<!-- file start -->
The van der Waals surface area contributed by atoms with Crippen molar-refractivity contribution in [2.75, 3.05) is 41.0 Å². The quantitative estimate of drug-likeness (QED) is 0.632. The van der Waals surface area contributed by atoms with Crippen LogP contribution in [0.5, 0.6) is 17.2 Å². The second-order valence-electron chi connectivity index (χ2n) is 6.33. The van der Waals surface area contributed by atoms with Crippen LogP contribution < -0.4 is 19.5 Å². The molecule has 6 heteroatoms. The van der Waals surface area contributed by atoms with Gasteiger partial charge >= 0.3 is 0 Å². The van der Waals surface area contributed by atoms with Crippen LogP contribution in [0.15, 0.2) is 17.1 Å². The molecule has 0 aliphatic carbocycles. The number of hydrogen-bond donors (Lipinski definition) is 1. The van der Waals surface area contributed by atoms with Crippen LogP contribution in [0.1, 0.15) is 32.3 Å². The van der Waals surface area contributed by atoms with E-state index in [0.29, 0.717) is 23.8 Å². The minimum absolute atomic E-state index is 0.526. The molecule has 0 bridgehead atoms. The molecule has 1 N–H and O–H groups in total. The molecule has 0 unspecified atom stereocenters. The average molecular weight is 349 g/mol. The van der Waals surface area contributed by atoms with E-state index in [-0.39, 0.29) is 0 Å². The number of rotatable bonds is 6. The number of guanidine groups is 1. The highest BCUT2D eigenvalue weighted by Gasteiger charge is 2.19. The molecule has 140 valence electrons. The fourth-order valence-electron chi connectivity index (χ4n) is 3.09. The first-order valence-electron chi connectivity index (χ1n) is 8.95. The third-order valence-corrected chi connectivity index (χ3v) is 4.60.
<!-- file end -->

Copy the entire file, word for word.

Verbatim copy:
The van der Waals surface area contributed by atoms with Crippen molar-refractivity contribution in [2.75, 3.05) is 41.0 Å². The quantitative estimate of drug-likeness (QED) is 0.632. The van der Waals surface area contributed by atoms with Crippen LogP contribution in [0.5, 0.6) is 17.2 Å². The second-order valence-electron chi connectivity index (χ2n) is 6.33. The van der Waals surface area contributed by atoms with Crippen LogP contribution < -0.4 is 19.5 Å². The molecule has 6 heteroatoms. The van der Waals surface area contributed by atoms with Gasteiger partial charge >= 0.3 is 0 Å². The van der Waals surface area contributed by atoms with Crippen LogP contribution in [0.15, 0.2) is 17.1 Å². The molecule has 0 aliphatic carbocycles. The number of hydrogen-bond donors (Lipinski definition) is 1. The van der Waals surface area contributed by atoms with Crippen LogP contribution in [0.1, 0.15) is 32.3 Å². The van der Waals surface area contributed by atoms with E-state index in [0.29, 0.717) is 23.8 Å². The minimum absolute atomic E-state index is 0.526. The molecule has 0 bridgehead atoms. The molecule has 1 N–H and O–H groups in total. The molecule has 0 unspecified atom stereocenters. The average molecular weight is 349 g/mol. The van der Waals surface area contributed by atoms with E-state index in [-0.39, 0.29) is 0 Å². The number of rotatable bonds is 6. The number of guanidine groups is 1. The highest BCUT2D eigenvalue weighted by Gasteiger charge is 2.19. The molecule has 140 valence electrons. The fourth-order valence-electron chi connectivity index (χ4n) is 3.09. The first-order valence-electron chi connectivity index (χ1n) is 8.95. The third-order valence-corrected chi connectivity index (χ3v) is 4.60.